Nigerian teachers on October 5 joined their counterparts the world over to mark this year’s World Teachers’ Day. The event marked since 1994 was introduced to commemorate the anniversary of the signing of the 1966 International Labour Organisation/United Nations Educational, Scientific and Cultural Organisation (ILO/UNESCO) recommendation concerning the status of teachers. “Empowering Teachers” was the theme of 2017 World Teachers’ Day.

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The theme of this year’s World Teachers’ Day celebration is; “The right to education means the right to a qualified teacher.” It also commemorates the 70th anniversary of the Universal Declaration of Human Rights (1948) that recognises education as a key fundamental right and establishes an entitlement to free compulsory education, ensuring inclusive and equitable access for all children.”

As explained by UNESCO, “the theme was chosen to remind the global community that the right to education cannot be achieved without the right to trained and qualified teachers.” The global agency also observed that “even today, a continuing challenge worldwide is the shortage of teachers.” Available statistics show that there are an estimated 264 million children and youth still out of school globally. Out of this figure, Nigeria has 13.2 million.

According to UNESCO, to reach the 2030 Education Goals of universal primary and secondary education, the world needs to recruit almost 69 million new teachers. This ‘teacher gap,’ it further explained, is more pronounced among vulnerable populations, such as girls, children with disabilities, refugee and migrant children, or poor children living in rural or remote areas.

Apart from celebrating Nigerian teachers and their contributions to human development, the government and other stakeholders in the education sector should reflect on the plight of teachers. Hitherto, the teaching profession was highly regarded and teachers were given due recognition and respect but not anymore. At present, teachers in Nigeria are derided and the job no longer attracts the best brains in the country. Teaching is regarded as a very poor profession.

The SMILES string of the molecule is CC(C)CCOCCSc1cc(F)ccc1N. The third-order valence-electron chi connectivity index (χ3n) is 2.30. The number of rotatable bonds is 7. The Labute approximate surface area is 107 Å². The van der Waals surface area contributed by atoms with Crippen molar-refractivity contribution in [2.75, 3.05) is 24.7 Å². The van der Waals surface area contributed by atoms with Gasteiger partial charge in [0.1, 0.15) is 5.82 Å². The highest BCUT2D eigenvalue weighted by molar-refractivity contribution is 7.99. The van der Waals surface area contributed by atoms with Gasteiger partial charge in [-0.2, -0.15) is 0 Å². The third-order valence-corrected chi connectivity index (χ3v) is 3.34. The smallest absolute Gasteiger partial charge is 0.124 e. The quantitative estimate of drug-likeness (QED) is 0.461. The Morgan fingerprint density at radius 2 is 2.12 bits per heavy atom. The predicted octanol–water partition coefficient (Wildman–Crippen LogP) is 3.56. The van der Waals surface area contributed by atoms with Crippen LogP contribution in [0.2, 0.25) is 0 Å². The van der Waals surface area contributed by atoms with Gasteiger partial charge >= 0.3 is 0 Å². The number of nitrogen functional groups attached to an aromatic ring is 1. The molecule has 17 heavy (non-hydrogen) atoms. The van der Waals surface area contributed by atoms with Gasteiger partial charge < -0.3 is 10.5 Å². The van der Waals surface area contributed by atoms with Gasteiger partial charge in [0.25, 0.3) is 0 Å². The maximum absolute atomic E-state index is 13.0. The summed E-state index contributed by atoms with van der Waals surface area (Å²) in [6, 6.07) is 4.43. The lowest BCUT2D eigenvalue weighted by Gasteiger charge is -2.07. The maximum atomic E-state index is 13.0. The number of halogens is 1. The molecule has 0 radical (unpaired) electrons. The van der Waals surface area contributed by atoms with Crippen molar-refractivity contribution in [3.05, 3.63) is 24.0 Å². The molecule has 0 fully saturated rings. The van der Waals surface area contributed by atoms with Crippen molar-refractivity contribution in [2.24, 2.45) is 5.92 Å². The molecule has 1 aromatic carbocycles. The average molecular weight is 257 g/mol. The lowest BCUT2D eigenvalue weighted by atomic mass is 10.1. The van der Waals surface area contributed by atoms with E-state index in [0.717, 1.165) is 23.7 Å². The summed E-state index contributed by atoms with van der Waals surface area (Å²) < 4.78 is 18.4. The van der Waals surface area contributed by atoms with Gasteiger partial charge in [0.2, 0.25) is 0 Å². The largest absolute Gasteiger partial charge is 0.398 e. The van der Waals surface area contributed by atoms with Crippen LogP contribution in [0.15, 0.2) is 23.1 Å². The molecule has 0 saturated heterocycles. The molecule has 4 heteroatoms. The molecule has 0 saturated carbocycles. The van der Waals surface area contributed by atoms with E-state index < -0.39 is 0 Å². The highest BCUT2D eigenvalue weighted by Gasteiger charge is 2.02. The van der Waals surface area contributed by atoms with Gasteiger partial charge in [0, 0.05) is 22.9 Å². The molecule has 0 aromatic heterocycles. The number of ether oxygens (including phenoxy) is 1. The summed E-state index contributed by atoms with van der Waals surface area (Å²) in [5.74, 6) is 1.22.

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University graduates opt for teaching while still searching for a better alternative. Generally, teachers are shabbily treated as if they mean nothing. While the government and the society should be blamed for the low status of the teaching profession in Nigeria, the teachers should also share part of the blame in the way some of them approach their jobs. Some teachers have scant regard for the profession.

Despite having divided loyalty, most of them devote most of their time to personal business in spite of the fact that they earn their salaries at the end of the month. This may possibly explain why parents and guardians no longer respect teachers. As a result of the poor quality of teaching in most primary and secondary schools, parents devise other means to ensure that their children are educated.

The fall in the standard of teaching is not restricted to primary and post-primary schools. It is fast creeping into the tertiary level of education. For the teaching profession to regain its lost glory, the government should first of all recognise the importance of teachers in the training of future leaders and developing the society. Teachers at all levels of the education system must be adequately trained and remunerated.

There is the need to emphasise on teachers having a certified teaching qualification before they are recruited to teach in primary and secondary schools. This should be the first step towards the professionalisation of teaching. If teaching is professionalised, it will attract more bright and knowledgeable graduates. Nigeria’s dream of becoming an industrialised nation will not be met expect her teachers are adequately equipped to impart knowledge to the young ones, the acclaimed leaders of tomorrow.

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The government should hold a stakeholders’ summit on the way forward for teachers and the teaching profession and address the problems that affect the profession. Nigerian teachers, like their counterparts the world over, should be treated with honour and respect. The government should ensure that 26 per cent of our annual national budget is dedicated to education as recommended by UNESCO. It has been proved that the most developed countries of the world are those that put high premium on education through adequate funding.